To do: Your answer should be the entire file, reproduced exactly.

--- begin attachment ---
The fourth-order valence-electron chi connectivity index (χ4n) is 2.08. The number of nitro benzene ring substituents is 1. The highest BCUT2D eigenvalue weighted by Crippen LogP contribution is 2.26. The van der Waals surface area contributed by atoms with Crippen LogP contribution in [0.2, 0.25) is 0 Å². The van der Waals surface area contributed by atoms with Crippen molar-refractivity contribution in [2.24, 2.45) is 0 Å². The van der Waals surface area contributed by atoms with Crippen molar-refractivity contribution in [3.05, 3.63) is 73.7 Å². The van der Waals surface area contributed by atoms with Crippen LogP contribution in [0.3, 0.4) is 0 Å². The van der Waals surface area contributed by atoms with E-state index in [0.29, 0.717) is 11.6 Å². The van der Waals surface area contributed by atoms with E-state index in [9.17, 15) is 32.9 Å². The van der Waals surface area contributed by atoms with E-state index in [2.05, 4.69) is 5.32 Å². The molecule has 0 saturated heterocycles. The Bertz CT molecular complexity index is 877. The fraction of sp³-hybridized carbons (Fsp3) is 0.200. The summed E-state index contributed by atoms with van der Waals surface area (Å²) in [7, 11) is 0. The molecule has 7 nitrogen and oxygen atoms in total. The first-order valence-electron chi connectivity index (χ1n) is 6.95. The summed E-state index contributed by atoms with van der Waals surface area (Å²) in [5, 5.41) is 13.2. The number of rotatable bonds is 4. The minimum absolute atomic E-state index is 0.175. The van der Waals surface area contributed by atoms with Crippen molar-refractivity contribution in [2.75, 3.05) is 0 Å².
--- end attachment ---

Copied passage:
The fourth-order valence-electron chi connectivity index (χ4n) is 2.08. The number of nitro benzene ring substituents is 1. The highest BCUT2D eigenvalue weighted by Crippen LogP contribution is 2.26. The van der Waals surface area contributed by atoms with Crippen LogP contribution in [0.2, 0.25) is 0 Å². The van der Waals surface area contributed by atoms with Crippen molar-refractivity contribution in [2.24, 2.45) is 0 Å². The van der Waals surface area contributed by atoms with Crippen molar-refractivity contribution in [3.05, 3.63) is 73.7 Å². The van der Waals surface area contributed by atoms with Crippen LogP contribution in [0.3, 0.4) is 0 Å². The van der Waals surface area contributed by atoms with E-state index in [0.29, 0.717) is 11.6 Å². The van der Waals surface area contributed by atoms with E-state index in [9.17, 15) is 32.9 Å². The van der Waals surface area contributed by atoms with E-state index in [2.05, 4.69) is 5.32 Å². The molecule has 0 saturated heterocycles. The Bertz CT molecular complexity index is 877. The fraction of sp³-hybridized carbons (Fsp3) is 0.200. The summed E-state index contributed by atoms with van der Waals surface area (Å²) in [7, 11) is 0. The molecule has 7 nitrogen and oxygen atoms in total. The first-order valence-electron chi connectivity index (χ1n) is 6.95. The summed E-state index contributed by atoms with van der Waals surface area (Å²) in [5, 5.41) is 13.2. The number of rotatable bonds is 4. The minimum absolute atomic E-state index is 0.175. The van der Waals surface area contributed by atoms with Crippen molar-refractivity contribution in [2.75, 3.05) is 0 Å².